I blame the DfE for abusive parents
As somebody with 14 years of experience on senior teams, I’m sure I am not the only one who feels that parental behaviour has significantly worsened in recent years. In the past few weeks, I have witnessed staff being threatened and sworn at publicly and being vilified on social media platforms.
On one occasion, the headteacher went to assist his staff and faced the same treatment. I am sad to say that this culture is being fed by the Department for Education, Ofsted and other public bodies, which are only too willing to listen to baseless complaints from parents who have behaved in an appalling manner towards school staff. It has to stop. Whatever happened to respect for teachers?
Children turned into data
“Schools – don’t be slaves to data, says governor” (8 March, subscribers can read the article here) certainly resonated with my experience at my previous school.
As English lead, I was expected to conduct numerous checks. There were book scrutinies; copious checks on planning (has the teacher planned for shared reading – with differentiated questioning and themed instruction on different areas of expectation?); spelling lessons; grammar themes taught throughout week (with evidence in writing); coverage of a range of genres in weekly writing (taught over a few weeks to show development); drama opportunities; interesting lessons and so on.
The subject was also tested regularly and results linked with teacher assessment would be put into the data system. I would then discuss results with teachers to understand where there were gaps or drops in data to understand why and what could be put in place to support, where necessary. So imagine how disheartened I would feel when being called for my meeting with the headteacher to go through the data. Any time I would try to explain or “justify” data, I was met with, "Don’t make excuses." The same head talked about performance-related pay with a real expectation that the school should meet the very high percentages set for English and maths regardless of the cohort.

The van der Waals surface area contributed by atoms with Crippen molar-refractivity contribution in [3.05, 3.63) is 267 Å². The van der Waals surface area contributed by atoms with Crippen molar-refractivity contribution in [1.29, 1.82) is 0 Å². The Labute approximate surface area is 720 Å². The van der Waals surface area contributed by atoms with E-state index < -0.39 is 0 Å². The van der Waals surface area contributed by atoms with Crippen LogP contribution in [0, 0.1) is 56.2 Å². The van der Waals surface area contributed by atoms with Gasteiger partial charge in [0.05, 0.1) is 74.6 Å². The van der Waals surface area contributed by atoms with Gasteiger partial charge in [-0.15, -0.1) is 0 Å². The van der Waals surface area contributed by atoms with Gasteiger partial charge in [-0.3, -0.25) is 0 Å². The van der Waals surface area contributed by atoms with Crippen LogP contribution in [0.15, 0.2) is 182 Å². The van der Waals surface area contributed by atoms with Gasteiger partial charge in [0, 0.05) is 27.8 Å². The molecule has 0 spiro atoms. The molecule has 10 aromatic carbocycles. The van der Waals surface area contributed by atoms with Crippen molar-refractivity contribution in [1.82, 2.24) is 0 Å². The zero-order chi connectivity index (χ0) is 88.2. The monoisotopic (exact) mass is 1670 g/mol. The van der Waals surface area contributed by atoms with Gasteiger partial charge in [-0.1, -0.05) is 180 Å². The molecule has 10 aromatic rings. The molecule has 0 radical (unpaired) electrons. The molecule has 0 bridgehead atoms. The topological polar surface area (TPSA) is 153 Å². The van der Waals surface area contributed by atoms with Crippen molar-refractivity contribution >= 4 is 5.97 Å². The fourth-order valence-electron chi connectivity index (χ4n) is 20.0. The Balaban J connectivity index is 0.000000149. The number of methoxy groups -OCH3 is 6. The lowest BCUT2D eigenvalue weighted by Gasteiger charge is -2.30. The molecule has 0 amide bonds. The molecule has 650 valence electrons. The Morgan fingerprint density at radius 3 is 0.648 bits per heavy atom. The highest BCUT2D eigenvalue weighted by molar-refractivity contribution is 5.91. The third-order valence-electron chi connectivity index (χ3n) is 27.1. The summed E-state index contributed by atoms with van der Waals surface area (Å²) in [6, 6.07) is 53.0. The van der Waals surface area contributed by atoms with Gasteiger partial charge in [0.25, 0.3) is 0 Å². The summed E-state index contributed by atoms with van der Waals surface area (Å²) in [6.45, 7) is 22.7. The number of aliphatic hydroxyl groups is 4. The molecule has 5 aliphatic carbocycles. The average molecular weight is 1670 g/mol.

Therefore, year groups began to fiddle data to show the expected data, Year 6 teachers would despair as children withmuch-inflatedd data from previous years were then coming to them to be judged on pure test results. Then there was the mammoth task of dragging these children through the Sats. How is this allowed to go on?
Surely data is only a small part of the story? And it is nothing without the discussion around it. Nick Campion’s article spoke volumes to me about how data is being revered or misused to represent our children as a commodity to be squeezed through an education machine.
We should be discussing the huge achievements that some children make (although their results cannot add benefit to our data). We should have the opportunity to reflect and give reason for fluctuations in results – it is only natural. And yet we are all held accountable to the numbers. It’s what takes the life out of teaching and turns children and their wonderful differences into a collective of results and data. What damage are we doing?
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